True Life, Asian, Horror Films
By Scott Smith in Arts & Entertainment on Mar 30, 2005 12:55PM
Last night Chicagoist was on the phone with a producer of an upcoming short film festival and she was lamenting how difficult it is to mount a new festival since there’s already so many. Gee, we hadn’t noticed.
Seriously though, this week is just ridiculous. First up is the Chicago Horror Film Festival, which takes over the Three Penny Cinema starting tomorrow night through April 3rd. In its fifth year, the fest will feature 35 short and feature-length films. Special appearances include Ari Lehman, the original Jason Voohrees from Friday the 13th, and SFX artist Kristoffer Neumann who’ll be running the Experience The Horror booth for anyone who ever wanted to look disfigured on purpose. Tickets are $8 at the door but $25 gets you a four-day pass.
Documentaries used to be likened to the slow, boring kid who sat in the back of the class. But thanks to guys like Michael Moore and Morgan Spurlock, they’re now the irritating kids who shot spitballs at the teacher. Most of the films at the ten-day Chicago International Documentary Festival will fall somewhere in the middle. The opening night film is The Real Dirt on Farmer John, the story of Illinois farmer John Peterson and the creation of Angelic Organics, a farming and artist community. Sounds boring? Well, the dude wears a bee costume. Now who’s boring, smarty? Ticket and venue information can be found here with an excellent printable schedule available as well.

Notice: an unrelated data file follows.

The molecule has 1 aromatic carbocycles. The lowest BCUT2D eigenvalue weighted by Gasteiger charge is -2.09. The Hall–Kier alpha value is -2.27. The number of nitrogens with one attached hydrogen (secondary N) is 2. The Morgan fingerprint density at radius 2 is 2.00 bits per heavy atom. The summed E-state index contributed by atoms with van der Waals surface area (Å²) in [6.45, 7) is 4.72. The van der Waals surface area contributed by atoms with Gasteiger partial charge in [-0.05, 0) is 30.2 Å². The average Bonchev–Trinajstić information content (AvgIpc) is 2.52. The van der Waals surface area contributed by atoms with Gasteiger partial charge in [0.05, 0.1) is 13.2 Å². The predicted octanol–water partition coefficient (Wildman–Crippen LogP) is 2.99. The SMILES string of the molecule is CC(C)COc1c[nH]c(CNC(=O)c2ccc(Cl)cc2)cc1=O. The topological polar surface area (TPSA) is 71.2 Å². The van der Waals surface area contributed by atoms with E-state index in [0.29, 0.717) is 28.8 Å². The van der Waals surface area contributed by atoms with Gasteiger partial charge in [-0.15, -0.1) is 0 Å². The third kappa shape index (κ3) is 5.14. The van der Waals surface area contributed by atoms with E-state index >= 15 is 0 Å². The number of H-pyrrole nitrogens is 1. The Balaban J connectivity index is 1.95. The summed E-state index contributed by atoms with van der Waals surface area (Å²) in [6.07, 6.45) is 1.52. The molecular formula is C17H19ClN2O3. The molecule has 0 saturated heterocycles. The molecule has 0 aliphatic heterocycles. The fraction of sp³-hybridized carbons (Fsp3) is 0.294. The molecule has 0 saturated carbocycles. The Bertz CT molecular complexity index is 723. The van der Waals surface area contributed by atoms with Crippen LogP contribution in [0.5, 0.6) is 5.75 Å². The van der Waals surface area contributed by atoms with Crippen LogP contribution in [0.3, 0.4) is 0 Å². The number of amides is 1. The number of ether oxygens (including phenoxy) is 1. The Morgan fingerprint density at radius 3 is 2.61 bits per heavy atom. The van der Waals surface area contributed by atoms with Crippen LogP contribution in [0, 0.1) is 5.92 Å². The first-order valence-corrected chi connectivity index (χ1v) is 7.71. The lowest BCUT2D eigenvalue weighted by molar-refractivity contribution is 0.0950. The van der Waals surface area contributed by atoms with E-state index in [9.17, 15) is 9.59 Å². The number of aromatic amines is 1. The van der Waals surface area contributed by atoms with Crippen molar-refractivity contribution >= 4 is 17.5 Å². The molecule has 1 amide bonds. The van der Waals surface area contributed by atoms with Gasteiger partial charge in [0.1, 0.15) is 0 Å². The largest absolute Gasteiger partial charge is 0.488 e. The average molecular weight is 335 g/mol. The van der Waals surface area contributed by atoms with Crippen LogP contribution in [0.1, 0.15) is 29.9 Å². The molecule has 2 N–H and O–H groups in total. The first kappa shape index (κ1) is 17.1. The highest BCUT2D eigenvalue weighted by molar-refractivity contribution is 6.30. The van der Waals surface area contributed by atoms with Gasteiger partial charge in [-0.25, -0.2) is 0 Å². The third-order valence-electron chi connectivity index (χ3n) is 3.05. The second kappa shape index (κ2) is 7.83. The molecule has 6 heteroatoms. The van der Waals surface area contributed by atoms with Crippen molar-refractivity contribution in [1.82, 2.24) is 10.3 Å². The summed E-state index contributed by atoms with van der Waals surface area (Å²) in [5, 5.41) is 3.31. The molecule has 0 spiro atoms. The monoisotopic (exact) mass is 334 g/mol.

Finally, the 10th Annual Chicago Asian American Showcase sets up a two-week residency at The Gene starting this Friday. Three of the over 60 foreign and domestic works (After The Apocalypse, Blue Hour, Slow Jam King) will feature appearances by their respective directors. Plus, the Siskel Center gallery will display works by several local artists. And local actress/vocal artist Lauren Tom (Kim Possible, Batman Beyond) will be feted in an event on April 10th. We couldn’t be happier for her as her dues invoice was marked paid after she played a character named Mrs. Ho in the movie North (we know it's a common name but outside of context it just doesn't look so great on the CV).
Image: Chicago International Documentary Festival